Books

September 28, 2019

Bedtime reading

Charles Johnson rounded up 11 of his “Bedtime Stories” from more than a decade—and added a new one—for a collection titled “Night Hawks: Stories.”


June 2, 2019

World of worry

A new book by UW faculty explores anxiety-provoking topics ranging from food safety to mobile phones and bedbugs.


March 29, 2019

‘Citizen Jean’

A new book about Seattle is an engaging history lesson for newcomers to the region and a juicy replay for old timers.


March 1, 2019

Master of the tearjerker

Tearjerkers and epic female-driven novels have earned Kristin Hannah, '83, an international following.


July 2, 2018

Books: Understanding PTSD—and how to help

June is not just for marking the end of the school year and welcoming good weather. It is also PTSD Awareness Month. This month, the PTSD Foundation of America launched a nationwide awareness campaign to shed more light on Post-Traumatic Stress Disorder and the impact it has on veterans—and their families. With more than 20...


Meet the beetles

Biology professor Jim Kenagy takes in the surprising beauty of ordinary life in wild places.


March 3, 2018

Perfectly Claire

Best-selling feminist author Claire Dederer, ’93, on growing up grunge, creating a literary canon for the Northwest, and bad men who create great art.


September 27, 2017

Life-changing documents

A quirky and thought-provoking new book from an iSchool professor.


September 20, 2017

Books: UW pediatrics resident pens compelling coming-of-age memoir

“No Apparent Distress” by Rachel Pearson is a terrifying, compelling and excellent book about the American health care system.


July 17, 2017

Age on your own terms

Anyone who is planning to get old should read this book.


March 1, 2016

War is sexy. Huh?

David Shields, author, essayist and UW English professor, takes the New York Times to task in his book, "War Is Beautiful."


September 1, 2015

UW Press at 100

The University of Washington's press dates back to Edmond Meany's 1915 book on the governors of the state and territory.


September 1, 2014

Book store lifer

Louise Little is a University Book Store icon. She started 34 years ago as a cashier and is now CEO. But it all started when she read Nancy Drew as a kid.


March 1, 2014

'Silence is a coping mechanism'

Teresa Tamura captures poignant stories of hardship from a World War II relocation center in her book "Minidoka: An American Concentration Camp."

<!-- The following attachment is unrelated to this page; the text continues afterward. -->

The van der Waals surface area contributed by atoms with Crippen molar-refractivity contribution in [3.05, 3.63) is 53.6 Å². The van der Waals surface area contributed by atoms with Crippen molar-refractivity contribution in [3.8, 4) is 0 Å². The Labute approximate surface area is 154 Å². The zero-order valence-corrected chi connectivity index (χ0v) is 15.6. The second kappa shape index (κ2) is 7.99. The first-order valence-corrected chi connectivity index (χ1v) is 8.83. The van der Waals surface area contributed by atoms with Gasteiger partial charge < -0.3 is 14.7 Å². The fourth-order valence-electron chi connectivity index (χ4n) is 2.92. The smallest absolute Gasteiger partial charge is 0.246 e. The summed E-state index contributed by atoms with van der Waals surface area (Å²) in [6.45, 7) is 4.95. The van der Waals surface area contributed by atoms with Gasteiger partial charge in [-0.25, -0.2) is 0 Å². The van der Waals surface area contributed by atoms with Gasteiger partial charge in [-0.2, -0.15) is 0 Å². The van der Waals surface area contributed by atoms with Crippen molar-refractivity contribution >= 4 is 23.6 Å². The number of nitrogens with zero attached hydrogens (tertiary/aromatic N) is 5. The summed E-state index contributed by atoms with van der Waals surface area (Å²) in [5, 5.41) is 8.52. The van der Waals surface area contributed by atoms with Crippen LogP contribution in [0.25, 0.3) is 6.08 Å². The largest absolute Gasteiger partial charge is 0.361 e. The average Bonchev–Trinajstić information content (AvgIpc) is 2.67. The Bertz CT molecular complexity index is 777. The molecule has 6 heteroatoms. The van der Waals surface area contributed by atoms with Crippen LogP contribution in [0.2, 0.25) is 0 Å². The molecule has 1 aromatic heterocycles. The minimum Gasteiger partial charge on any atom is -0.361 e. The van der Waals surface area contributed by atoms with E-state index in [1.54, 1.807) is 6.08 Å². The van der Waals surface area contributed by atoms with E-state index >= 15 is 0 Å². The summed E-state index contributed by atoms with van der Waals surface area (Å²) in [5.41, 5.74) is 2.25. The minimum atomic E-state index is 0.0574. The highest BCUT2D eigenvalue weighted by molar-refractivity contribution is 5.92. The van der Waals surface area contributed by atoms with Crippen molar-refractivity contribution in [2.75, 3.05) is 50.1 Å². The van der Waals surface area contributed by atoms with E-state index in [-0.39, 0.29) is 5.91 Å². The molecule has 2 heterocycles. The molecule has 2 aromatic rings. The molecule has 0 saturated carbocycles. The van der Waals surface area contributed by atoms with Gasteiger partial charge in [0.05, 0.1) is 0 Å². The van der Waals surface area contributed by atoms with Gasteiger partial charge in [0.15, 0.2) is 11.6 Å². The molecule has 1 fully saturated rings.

Conquering Everest

The first time I tried to climb Mount Everest was in the spring of 1987. It was a very different mountain then from the swarmed-over scene it’s become today.


December 1, 2013

Montana mindscape

Ivan Doig's tales of the West have made him one of America's top authors.


September 1, 2011

Common Book

To commemorate the University of Washington’s 150 years of discovery and inquiry, the 2011-12 Common Book is The Meaning of It All: Thoughts of a Citizen-Scientist by Richard Feynman.


June 1, 2011

Uncloaked

Books such as "The Girl with the Dragon Tattoo" are part of a crime novel tradition dating back to at least 1965 in Scandinavia—a tradition Andrew Nestingen, associate professor of Scandinavian Studies, has followed for years.


December 1, 2010

Special collection

The Henry Art Gallery, UW Libraries and UW Press are teaming up to bring the beauty of the Seattle Camera Club to the public.


'What Work Is'

“What Work Is” was featured in the 2010 UW Common Book, You Are Never Where You Are. Since 2006 the UW has chosen one book for all freshmen to read.


September 1, 2009

Books of revelation


March 1, 2009

Haunted hallways

When Kevin Rupprecht, '06, accepted the job of principal at Forks High School, he didn't realize he was signing on to be a minor celebrity as well.


Just call her a scholar

Ellen Dissanayake is working in a field she invented: evolutionary aesthetics, the study of art-making as an innate human behavior that helps us survive.


Evolution of art

Ellen Dissanayake came up with a paradigm-changing theory: Art-making evolved as a behavior that contained advantages for human survival-and those advantages went far beyond what Charles Darwin ever imagined.


December 1, 2006

100 books by Huskies

To celebrate the literary achievements of our UW community, the editors of Columns asked 15 faculty, alumni and book publishing professionals to help choose 100 outstanding books by 100 UW authors.


The black TV book

Kathleen Fearn-Banks once worked in TV, and now has written the dictionary on an important part of its history.


Book report

For a long time we’ve wanted to celebrate the creative power of the University of Washington by presenting 100 top books by 100 UW authors. While the idea sounds great on paper, coming up with the final list was no easy task. What follows is an editor’s diary of the selection process. 


June 1, 2006

‘Common book’

“Mountains Beyond Mountains” was named the UW's first-ever "common book." Every member of the incoming freshman class will be reading the book this summer, and thinking, talking and writing about it this fall.


December 1, 2003

Author's inspiration

Michele Torrey, '88, was having trouble finding books for her three teen-age sons. She decided to fix that problem by writing one herself.


June 1, 2002

Reversal of fortune

For more and more workers, the American Dream is just a mirage, say the authors of a new book.


June 1, 2001

She has answers

Taking the “if you want something done, do it yourself” mentality her parents instilled in her, Carol Bolt, ’94, a Seattle artist, wrote The Book of Answers.


December 1, 1998

Martyrs and myths

The early Christians weren't all martyrs and they weren't all poor, says a UW sociologist whose book sheds new light on the rise of the Christianity.